All the turnover the Charlotte Hornets went through in the offseason left the team with a very different bench mob.
The main questions surrounding the second unit center around the rookies and where they’ll find their minutes. PJ Washington showed well in his preseason debut, but he has to compete with veterans Marvin Williams and Michael Kidd-Gilchrist for minutes. Cody Martin hasn’t shown as well so far, but the coaching staff seems to like what he brings to the table.
When the season starts, these players are likely six through ten in the rotation:
- Devonte’ Graham
- Malik Monk
- PJ Washington
- Marvin Williams
- Willy Hernangomez
That five doesn’t really fit as its own lineup, so it’ll have to be staggered with the starters to make it all work.
With Tony Parker retired, the backup point guard spot is Graham’s job to lose. He struggled with efficiency last season, but he’s a nice player to have on the court. His outside shooting should normalize this season (he shot 38% from three in 13 G League appearances) and he’s probably the best pure passer on the team. His size limits him defensively, but he works hard. He’s got a good chance to grow into this role and establish himself as the team’s backup point guard of the future.
One of the most polarizing players on the Hornets roster, Monk enters a make-or-break third season with the team. He has little competition for minutes on a roster with low expectations. If he can’t thrive in this situation, it’s hard to see him thriving in any situation. He brings the best scoring punch on this second unit, but he has to learn to defend and play efficient offensive basketball.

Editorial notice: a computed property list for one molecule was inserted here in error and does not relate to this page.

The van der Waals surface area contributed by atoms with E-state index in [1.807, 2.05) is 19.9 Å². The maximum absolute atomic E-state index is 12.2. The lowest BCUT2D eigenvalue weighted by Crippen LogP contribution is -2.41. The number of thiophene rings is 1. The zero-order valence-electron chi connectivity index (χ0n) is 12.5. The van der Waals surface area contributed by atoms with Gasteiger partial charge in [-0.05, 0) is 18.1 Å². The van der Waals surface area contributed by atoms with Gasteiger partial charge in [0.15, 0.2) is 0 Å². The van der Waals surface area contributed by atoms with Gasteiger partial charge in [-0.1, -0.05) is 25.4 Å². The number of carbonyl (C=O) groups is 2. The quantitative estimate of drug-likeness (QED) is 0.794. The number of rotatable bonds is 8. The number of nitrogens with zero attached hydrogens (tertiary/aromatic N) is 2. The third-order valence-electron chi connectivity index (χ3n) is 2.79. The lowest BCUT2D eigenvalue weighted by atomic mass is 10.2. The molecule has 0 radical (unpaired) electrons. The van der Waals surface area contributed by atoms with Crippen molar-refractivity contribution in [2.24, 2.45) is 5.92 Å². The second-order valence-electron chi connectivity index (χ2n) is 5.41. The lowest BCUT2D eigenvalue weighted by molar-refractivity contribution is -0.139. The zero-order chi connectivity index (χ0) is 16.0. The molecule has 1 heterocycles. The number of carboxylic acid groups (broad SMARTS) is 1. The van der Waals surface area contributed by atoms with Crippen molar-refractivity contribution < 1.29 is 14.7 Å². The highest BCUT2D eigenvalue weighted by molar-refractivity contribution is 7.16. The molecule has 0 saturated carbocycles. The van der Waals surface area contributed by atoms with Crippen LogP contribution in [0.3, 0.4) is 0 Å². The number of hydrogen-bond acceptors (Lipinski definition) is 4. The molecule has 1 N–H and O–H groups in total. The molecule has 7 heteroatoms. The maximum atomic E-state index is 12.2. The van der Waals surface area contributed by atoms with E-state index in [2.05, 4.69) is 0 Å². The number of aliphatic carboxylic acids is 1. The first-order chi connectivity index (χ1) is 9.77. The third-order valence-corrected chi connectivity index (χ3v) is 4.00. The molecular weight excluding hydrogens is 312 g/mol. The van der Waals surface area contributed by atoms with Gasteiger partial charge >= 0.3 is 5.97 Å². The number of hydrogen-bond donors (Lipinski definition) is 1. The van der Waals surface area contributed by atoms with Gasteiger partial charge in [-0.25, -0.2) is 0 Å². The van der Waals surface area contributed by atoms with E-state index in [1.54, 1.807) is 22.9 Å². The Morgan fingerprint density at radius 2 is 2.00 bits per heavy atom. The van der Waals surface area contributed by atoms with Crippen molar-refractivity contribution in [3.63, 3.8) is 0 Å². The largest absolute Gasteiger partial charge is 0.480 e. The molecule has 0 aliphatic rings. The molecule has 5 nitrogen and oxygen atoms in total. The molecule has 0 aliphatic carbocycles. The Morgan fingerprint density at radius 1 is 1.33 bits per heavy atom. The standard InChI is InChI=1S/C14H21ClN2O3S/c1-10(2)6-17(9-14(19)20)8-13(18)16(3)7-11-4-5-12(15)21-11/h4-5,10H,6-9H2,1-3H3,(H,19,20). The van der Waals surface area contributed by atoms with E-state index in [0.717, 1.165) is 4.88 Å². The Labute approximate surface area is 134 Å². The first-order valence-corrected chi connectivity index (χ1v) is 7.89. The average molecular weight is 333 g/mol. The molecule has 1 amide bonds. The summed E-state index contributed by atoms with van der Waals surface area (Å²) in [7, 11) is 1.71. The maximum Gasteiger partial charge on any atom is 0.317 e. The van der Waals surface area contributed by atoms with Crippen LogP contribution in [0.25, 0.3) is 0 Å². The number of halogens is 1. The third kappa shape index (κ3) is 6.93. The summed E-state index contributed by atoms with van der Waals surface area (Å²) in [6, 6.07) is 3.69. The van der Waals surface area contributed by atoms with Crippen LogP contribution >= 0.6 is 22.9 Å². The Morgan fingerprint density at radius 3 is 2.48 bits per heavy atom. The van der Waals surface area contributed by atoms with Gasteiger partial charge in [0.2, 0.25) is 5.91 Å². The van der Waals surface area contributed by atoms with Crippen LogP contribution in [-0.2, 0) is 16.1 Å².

Washington might struggle to find minutes early on. He plays the same position as Marvin Williams, who’s all but guaranteed a spot in the rotation, and may have to stave off Michael Kidd-Gilchrist for the scraps. He looked ready in his first preseason game, but it’s only preseason. His case is helped by his ability to play small ball five for stretches, which provides him a clearer path to minutes against certain match-ups.
Williams has started all 310 games that he’s been available in the last four seasons. He seems destined for a bench role this season as the Hornets give Miles Bridges more minutes at the four spot. Williams will surely be fine with this move, and he’ll bring some veteran leadership to a second unit that is all age 25 and under.
Like Malik Monk, Hernangomez enters a pivotal season with the Hornets. He’s on the last year of his deal and is still yet to solidify himself as a permanent rotation player. He can score and he can rebound. The question will always be whether or not he can defend well enough to stay on the court. If he can, the Hornets have a very good piece at the center spot moving forward.
Cody Martin will probably find minutes, especially without any other true backup wings on the roster. Michael Kidd-Gilchrist looks like the odd man out at the forward spot, but he’ll likely carve out some minutes here and there, especially when the team needs a jolt of energy. Same goes for Bismack Biyombo, who will spell Cody Zeller and Hernangomez when the former is injured and the latter is not playing defense.